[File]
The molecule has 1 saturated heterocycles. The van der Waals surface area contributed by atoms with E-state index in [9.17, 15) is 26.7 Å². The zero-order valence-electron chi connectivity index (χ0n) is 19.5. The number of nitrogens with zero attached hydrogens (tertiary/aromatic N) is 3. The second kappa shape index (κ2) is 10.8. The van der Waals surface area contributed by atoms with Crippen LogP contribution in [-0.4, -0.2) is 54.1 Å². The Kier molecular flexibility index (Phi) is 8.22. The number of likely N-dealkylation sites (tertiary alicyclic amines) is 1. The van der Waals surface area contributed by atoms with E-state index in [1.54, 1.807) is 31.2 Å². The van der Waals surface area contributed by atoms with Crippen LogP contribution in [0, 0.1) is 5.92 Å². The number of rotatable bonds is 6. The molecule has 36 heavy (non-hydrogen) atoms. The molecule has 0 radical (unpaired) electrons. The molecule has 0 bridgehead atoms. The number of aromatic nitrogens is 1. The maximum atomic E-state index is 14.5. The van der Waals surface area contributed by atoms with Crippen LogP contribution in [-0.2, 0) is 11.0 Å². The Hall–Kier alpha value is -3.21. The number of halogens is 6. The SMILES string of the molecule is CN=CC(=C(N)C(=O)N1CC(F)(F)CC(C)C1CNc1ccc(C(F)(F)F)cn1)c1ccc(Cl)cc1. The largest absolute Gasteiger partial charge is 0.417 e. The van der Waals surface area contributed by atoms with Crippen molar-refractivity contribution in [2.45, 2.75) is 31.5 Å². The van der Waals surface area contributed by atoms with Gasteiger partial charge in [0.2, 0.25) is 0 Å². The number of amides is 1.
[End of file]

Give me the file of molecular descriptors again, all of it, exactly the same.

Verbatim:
The molecule has 1 saturated heterocycles. The van der Waals surface area contributed by atoms with E-state index in [9.17, 15) is 26.7 Å². The zero-order valence-electron chi connectivity index (χ0n) is 19.5. The number of nitrogens with zero attached hydrogens (tertiary/aromatic N) is 3. The second kappa shape index (κ2) is 10.8. The van der Waals surface area contributed by atoms with Crippen LogP contribution in [-0.4, -0.2) is 54.1 Å². The Kier molecular flexibility index (Phi) is 8.22. The number of likely N-dealkylation sites (tertiary alicyclic amines) is 1. The van der Waals surface area contributed by atoms with E-state index in [1.54, 1.807) is 31.2 Å². The van der Waals surface area contributed by atoms with Crippen LogP contribution in [0, 0.1) is 5.92 Å². The number of rotatable bonds is 6. The molecule has 36 heavy (non-hydrogen) atoms. The molecule has 0 radical (unpaired) electrons. The molecule has 0 bridgehead atoms. The number of aromatic nitrogens is 1. The maximum atomic E-state index is 14.5. The van der Waals surface area contributed by atoms with Crippen LogP contribution in [-0.2, 0) is 11.0 Å². The Hall–Kier alpha value is -3.21. The number of halogens is 6. The SMILES string of the molecule is CN=CC(=C(N)C(=O)N1CC(F)(F)CC(C)C1CNc1ccc(C(F)(F)F)cn1)c1ccc(Cl)cc1. The largest absolute Gasteiger partial charge is 0.417 e. The van der Waals surface area contributed by atoms with Crippen molar-refractivity contribution in [2.45, 2.75) is 31.5 Å². The van der Waals surface area contributed by atoms with Gasteiger partial charge in [0.2, 0.25) is 0 Å². The number of amides is 1.